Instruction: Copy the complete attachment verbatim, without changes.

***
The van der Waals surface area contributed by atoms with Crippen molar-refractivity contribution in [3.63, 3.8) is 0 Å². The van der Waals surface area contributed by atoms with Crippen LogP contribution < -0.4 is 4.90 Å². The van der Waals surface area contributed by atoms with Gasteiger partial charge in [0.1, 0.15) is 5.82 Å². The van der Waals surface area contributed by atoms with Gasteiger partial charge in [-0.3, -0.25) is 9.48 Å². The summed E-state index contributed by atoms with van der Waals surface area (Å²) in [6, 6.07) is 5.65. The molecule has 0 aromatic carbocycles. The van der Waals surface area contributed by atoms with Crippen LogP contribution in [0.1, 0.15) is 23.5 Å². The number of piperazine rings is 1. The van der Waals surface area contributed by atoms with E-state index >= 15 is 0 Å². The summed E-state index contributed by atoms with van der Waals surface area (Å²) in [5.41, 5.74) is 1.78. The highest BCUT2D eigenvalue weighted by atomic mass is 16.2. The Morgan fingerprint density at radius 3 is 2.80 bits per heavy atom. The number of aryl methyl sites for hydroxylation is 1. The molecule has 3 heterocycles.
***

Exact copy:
The van der Waals surface area contributed by atoms with Crippen molar-refractivity contribution in [3.63, 3.8) is 0 Å². The van der Waals surface area contributed by atoms with Crippen LogP contribution < -0.4 is 4.90 Å². The van der Waals surface area contributed by atoms with Gasteiger partial charge in [0.1, 0.15) is 5.82 Å². The van der Waals surface area contributed by atoms with Gasteiger partial charge in [-0.3, -0.25) is 9.48 Å². The summed E-state index contributed by atoms with van der Waals surface area (Å²) in [6, 6.07) is 5.65. The molecule has 0 aromatic carbocycles. The van der Waals surface area contributed by atoms with Crippen LogP contribution in [0.1, 0.15) is 23.5 Å². The number of piperazine rings is 1. The van der Waals surface area contributed by atoms with E-state index >= 15 is 0 Å². The summed E-state index contributed by atoms with van der Waals surface area (Å²) in [5.41, 5.74) is 1.78. The highest BCUT2D eigenvalue weighted by atomic mass is 16.2. The Morgan fingerprint density at radius 3 is 2.80 bits per heavy atom. The number of aryl methyl sites for hydroxylation is 1. The molecule has 3 heterocycles.